N.W.T. finance minister says putting cell towers along Hwy 3 would cost too much money

Highway 3 between Yellowknife and Fort Providence in March 2018. (Walter Strong/CBC - image credit)
Highway 3 between Yellowknife and Fort Providence in March 2018. (Walter Strong/CBC - image credit)

Two N.W.T. MLAs renewed calls Thursday to develop cell service along Highway 3 between Yellowknife and Behchokǫ̀, but the territory's finance minister said the project is not a priority.

Kam Lake MLA Caitlin Cleveland called the lack of service a safety concern and said the stretch of highway is where most of the N.W.T.'s traffic fatalities occur.

"One of the lucky things with the road to Behchokǫ̀ is that it's a well-traveled road, but when it's –50 C, an hour makes a big deal," she said. "So being able to have access to your cell phone to call for help when you need it is really important."

Cleveland questioned Finance Minister Caroline Wawzonek on the possible expansion of cell service during a review of capital estimates in the legislature's committee of the whole.

She told CBC News that members have been talking about cell towers along Highway 3 for the duration of the 19th assembly "and we still have not seen an investment."

Jane Weyallon Armstrong, MLA for Monfwi, raised the same question earlier in Thursday's sitting. "We cannot express it enough or emphasize it enough, that cell phone service is greatly needed on Highway 3," she said, asking the minister to commit to providing that service.

Wawzonek told both members that based on the costs, the project was deemed "not a priority."

Mario De Ciccio/Radio-Canada
Mario De Ciccio/Radio-Canada

Cost too high, even with funding from elsewhere

In February 2021, the territory issued a request for expressions of interest to determine what the costs for the project would be. Wawzonek said Northwestel was the only respondent.

She told the assembly that the company sought funding opportunities from the federal government under the universal broadband fund — a program to support high-speed internet across Canada, especially in rural or remote communities.

Even with that funding, Wawzonek said Northwestel would still need a commitment of at least $500,000 a year from the territory.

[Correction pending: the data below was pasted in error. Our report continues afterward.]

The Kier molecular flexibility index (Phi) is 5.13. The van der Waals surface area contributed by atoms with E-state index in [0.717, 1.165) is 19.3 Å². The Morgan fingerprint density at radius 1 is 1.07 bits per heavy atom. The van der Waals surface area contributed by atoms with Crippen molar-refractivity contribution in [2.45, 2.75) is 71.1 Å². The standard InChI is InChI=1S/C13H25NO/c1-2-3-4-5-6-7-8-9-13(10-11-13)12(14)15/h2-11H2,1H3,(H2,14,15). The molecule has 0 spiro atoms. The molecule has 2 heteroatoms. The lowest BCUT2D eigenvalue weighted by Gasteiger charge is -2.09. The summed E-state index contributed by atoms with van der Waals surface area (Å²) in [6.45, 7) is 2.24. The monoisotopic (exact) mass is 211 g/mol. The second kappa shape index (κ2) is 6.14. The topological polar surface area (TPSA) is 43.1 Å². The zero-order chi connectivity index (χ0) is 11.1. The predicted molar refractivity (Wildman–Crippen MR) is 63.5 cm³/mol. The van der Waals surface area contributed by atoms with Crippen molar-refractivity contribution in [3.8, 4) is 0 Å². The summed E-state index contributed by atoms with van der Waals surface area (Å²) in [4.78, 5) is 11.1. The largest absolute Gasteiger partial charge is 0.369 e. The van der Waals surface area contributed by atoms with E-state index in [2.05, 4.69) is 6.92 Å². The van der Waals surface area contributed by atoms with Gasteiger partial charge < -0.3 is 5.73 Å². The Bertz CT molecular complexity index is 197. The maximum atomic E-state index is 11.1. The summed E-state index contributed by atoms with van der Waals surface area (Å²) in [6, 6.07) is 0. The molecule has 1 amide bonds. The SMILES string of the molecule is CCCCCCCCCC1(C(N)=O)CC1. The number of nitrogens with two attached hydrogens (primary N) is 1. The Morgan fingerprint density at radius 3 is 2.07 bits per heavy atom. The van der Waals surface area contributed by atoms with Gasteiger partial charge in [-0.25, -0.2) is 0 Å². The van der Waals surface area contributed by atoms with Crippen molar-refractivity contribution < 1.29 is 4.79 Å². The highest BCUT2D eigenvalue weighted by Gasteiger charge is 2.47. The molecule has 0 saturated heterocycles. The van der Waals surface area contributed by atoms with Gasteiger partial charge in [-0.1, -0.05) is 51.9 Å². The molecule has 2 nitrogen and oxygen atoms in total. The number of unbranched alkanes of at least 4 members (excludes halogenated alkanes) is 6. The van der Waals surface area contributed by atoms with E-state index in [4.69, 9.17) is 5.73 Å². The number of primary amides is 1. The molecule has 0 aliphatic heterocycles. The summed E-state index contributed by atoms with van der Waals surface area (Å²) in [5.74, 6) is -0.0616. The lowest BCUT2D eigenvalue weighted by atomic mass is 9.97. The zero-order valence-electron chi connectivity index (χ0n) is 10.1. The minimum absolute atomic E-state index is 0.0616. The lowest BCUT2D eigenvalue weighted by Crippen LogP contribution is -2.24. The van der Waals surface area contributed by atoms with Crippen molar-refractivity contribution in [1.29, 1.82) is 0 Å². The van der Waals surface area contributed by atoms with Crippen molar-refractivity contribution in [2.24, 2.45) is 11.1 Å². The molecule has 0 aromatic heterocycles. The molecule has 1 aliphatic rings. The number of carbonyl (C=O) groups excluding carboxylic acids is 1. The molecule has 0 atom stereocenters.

She called the cost "prohibitive" but said satellite cell phone services could be an avenue for the territory to improve cell phone coverage in the future as technology advances and those services become available.

Wawzonek pointed to national data indicating that across the country, there are over 1,200 kilometres of highways and 115,000 kilometres of roads without cell coverage. That data is from 2018, and Wawzonek said there could have been improvements since then. She added those figures are to say "it's not a problem that the Government of the Northwest Territories can solve alone."

She said since improving cell service was not deemed a priority by this assembly, it did not get priority funding under the capital plan.

"I guess my response to that is, what is the cost of safety?" Cleveland asked. "When you lose multiple residents along that highway every year, what is the value of them being able to potentially call for help?"

Sidney Cohen/CBC
Sidney Cohen/CBC

According to a 2020 traffic collision report from the Department of Infrastructure (the most recent report available), four people died along Highway 3 in 2020, the only traffic fatalities in the territory that year.

The majority of the territory's traffic fatalities in 2019 also happened along Highway 3, according to the 2019 version of that report.

In 2018, a Highway 3 death was one of two traffic fatalities; the other occurred along Highway 5.

The issue has triggered calls in the past from chiefs in Behchokǫ̀  and Whatı̀ for the territorial government to address the issue.

In 2020, Behchokǫ̀ Chief Clifford Daniels and Whatı̀ Chief Alfonz Nitsiza sent two separate letters, which were tabled in the Legislative Assembly, asking the government to address "the long overdue matter of cellphone connectivity between Yellowknife and Behchokǫ̀."

Daniels said at the time that the lack of cell service "is not just embarrassing, but it handicaps safety and economic development."

Later that year, Paulie Chinna — who was the municipal affairs minister at the time — said in a written response to a question raised in the Legislature that the issue affects highways across the territory. At the time, she estimated it would cost in excess of $110 million for service providers to solve the issue.